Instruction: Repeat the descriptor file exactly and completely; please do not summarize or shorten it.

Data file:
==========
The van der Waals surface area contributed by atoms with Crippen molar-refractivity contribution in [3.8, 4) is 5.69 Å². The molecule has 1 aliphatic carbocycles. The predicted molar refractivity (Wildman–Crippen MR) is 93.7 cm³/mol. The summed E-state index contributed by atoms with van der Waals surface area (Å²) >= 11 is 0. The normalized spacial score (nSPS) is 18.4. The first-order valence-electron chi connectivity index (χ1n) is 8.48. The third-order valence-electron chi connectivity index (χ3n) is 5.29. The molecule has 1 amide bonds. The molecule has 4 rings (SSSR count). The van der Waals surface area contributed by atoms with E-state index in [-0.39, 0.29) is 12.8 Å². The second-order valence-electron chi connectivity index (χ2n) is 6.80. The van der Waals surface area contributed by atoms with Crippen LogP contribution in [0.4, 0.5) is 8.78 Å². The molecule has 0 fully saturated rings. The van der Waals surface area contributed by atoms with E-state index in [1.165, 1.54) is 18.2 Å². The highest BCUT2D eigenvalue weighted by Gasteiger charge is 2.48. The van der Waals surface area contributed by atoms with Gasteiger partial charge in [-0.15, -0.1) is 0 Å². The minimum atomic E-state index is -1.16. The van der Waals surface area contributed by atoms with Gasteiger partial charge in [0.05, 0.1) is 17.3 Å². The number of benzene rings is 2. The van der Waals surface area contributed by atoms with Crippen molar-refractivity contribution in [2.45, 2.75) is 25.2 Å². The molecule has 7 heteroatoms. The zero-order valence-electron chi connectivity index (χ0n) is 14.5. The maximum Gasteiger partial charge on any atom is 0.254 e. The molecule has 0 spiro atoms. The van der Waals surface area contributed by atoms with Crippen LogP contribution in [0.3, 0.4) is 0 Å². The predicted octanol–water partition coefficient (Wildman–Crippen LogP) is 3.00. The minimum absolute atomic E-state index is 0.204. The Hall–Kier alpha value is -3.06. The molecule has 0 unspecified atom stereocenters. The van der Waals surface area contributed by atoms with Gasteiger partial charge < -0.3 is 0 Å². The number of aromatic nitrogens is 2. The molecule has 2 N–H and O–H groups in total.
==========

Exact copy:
The van der Waals surface area contributed by atoms with Crippen molar-refractivity contribution in [3.8, 4) is 5.69 Å². The molecule has 1 aliphatic carbocycles. The predicted molar refractivity (Wildman–Crippen MR) is 93.7 cm³/mol. The summed E-state index contributed by atoms with van der Waals surface area (Å²) >= 11 is 0. The normalized spacial score (nSPS) is 18.4. The first-order valence-electron chi connectivity index (χ1n) is 8.48. The third-order valence-electron chi connectivity index (χ3n) is 5.29. The molecule has 1 amide bonds. The molecule has 4 rings (SSSR count). The van der Waals surface area contributed by atoms with E-state index in [-0.39, 0.29) is 12.8 Å². The second-order valence-electron chi connectivity index (χ2n) is 6.80. The van der Waals surface area contributed by atoms with Crippen LogP contribution in [0.4, 0.5) is 8.78 Å². The molecule has 0 fully saturated rings. The van der Waals surface area contributed by atoms with E-state index in [1.165, 1.54) is 18.2 Å². The highest BCUT2D eigenvalue weighted by Gasteiger charge is 2.48. The van der Waals surface area contributed by atoms with Gasteiger partial charge in [-0.15, -0.1) is 0 Å². The minimum atomic E-state index is -1.16. The van der Waals surface area contributed by atoms with Gasteiger partial charge in [0.05, 0.1) is 17.3 Å². The number of benzene rings is 2. The van der Waals surface area contributed by atoms with Crippen molar-refractivity contribution in [2.45, 2.75) is 25.2 Å². The molecule has 7 heteroatoms. The zero-order valence-electron chi connectivity index (χ0n) is 14.5. The maximum Gasteiger partial charge on any atom is 0.254 e. The molecule has 0 spiro atoms. The van der Waals surface area contributed by atoms with Crippen LogP contribution in [0.3, 0.4) is 0 Å². The predicted octanol–water partition coefficient (Wildman–Crippen LogP) is 3.00. The minimum absolute atomic E-state index is 0.204. The Hall–Kier alpha value is -3.06. The molecule has 0 unspecified atom stereocenters. The van der Waals surface area contributed by atoms with Gasteiger partial charge < -0.3 is 0 Å². The number of aromatic nitrogens is 2. The molecule has 2 N–H and O–H groups in total.